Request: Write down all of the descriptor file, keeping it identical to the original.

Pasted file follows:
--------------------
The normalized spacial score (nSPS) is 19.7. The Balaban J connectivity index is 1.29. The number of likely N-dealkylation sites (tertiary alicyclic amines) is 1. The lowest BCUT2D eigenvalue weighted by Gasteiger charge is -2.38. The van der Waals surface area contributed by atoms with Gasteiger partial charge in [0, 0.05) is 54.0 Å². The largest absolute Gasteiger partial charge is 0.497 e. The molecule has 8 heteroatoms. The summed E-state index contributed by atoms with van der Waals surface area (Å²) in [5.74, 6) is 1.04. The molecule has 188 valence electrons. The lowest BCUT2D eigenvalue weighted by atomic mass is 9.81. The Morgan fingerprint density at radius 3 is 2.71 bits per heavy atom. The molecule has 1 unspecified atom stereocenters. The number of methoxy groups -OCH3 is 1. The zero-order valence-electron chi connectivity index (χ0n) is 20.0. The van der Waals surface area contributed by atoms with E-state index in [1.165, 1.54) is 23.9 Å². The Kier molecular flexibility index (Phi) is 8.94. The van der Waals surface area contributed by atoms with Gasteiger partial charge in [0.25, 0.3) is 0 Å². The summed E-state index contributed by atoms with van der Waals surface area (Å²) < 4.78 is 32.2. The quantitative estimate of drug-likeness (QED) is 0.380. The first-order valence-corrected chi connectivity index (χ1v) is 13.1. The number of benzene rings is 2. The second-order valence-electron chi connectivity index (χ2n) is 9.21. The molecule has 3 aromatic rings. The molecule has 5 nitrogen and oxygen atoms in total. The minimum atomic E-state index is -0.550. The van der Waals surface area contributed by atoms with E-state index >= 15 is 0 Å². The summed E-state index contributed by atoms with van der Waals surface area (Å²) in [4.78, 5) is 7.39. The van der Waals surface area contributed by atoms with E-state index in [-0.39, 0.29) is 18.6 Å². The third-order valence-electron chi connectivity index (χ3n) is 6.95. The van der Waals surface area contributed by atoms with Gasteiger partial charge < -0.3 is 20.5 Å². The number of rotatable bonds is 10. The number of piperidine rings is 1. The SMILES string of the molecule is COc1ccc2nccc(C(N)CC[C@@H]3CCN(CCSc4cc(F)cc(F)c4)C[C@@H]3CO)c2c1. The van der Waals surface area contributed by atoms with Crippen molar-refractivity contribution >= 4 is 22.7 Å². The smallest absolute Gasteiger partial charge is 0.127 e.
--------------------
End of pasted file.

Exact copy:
The normalized spacial score (nSPS) is 19.7. The Balaban J connectivity index is 1.29. The number of likely N-dealkylation sites (tertiary alicyclic amines) is 1. The lowest BCUT2D eigenvalue weighted by Gasteiger charge is -2.38. The van der Waals surface area contributed by atoms with Gasteiger partial charge in [0, 0.05) is 54.0 Å². The largest absolute Gasteiger partial charge is 0.497 e. The molecule has 8 heteroatoms. The summed E-state index contributed by atoms with van der Waals surface area (Å²) in [5.74, 6) is 1.04. The molecule has 188 valence electrons. The lowest BCUT2D eigenvalue weighted by atomic mass is 9.81. The Morgan fingerprint density at radius 3 is 2.71 bits per heavy atom. The molecule has 1 unspecified atom stereocenters. The number of methoxy groups -OCH3 is 1. The zero-order valence-electron chi connectivity index (χ0n) is 20.0. The van der Waals surface area contributed by atoms with E-state index in [1.165, 1.54) is 23.9 Å². The Kier molecular flexibility index (Phi) is 8.94. The van der Waals surface area contributed by atoms with Gasteiger partial charge in [0.25, 0.3) is 0 Å². The summed E-state index contributed by atoms with van der Waals surface area (Å²) < 4.78 is 32.2. The quantitative estimate of drug-likeness (QED) is 0.380. The first-order valence-corrected chi connectivity index (χ1v) is 13.1. The number of benzene rings is 2. The second-order valence-electron chi connectivity index (χ2n) is 9.21. The molecule has 3 aromatic rings. The molecule has 5 nitrogen and oxygen atoms in total. The minimum atomic E-state index is -0.550. The van der Waals surface area contributed by atoms with E-state index >= 15 is 0 Å². The summed E-state index contributed by atoms with van der Waals surface area (Å²) in [4.78, 5) is 7.39. The van der Waals surface area contributed by atoms with E-state index in [-0.39, 0.29) is 18.6 Å². The third-order valence-electron chi connectivity index (χ3n) is 6.95. The van der Waals surface area contributed by atoms with Gasteiger partial charge < -0.3 is 20.5 Å². The number of rotatable bonds is 10. The number of piperidine rings is 1. The SMILES string of the molecule is COc1ccc2nccc(C(N)CC[C@@H]3CCN(CCSc4cc(F)cc(F)c4)C[C@@H]3CO)c2c1. The van der Waals surface area contributed by atoms with Crippen molar-refractivity contribution >= 4 is 22.7 Å². The smallest absolute Gasteiger partial charge is 0.127 e.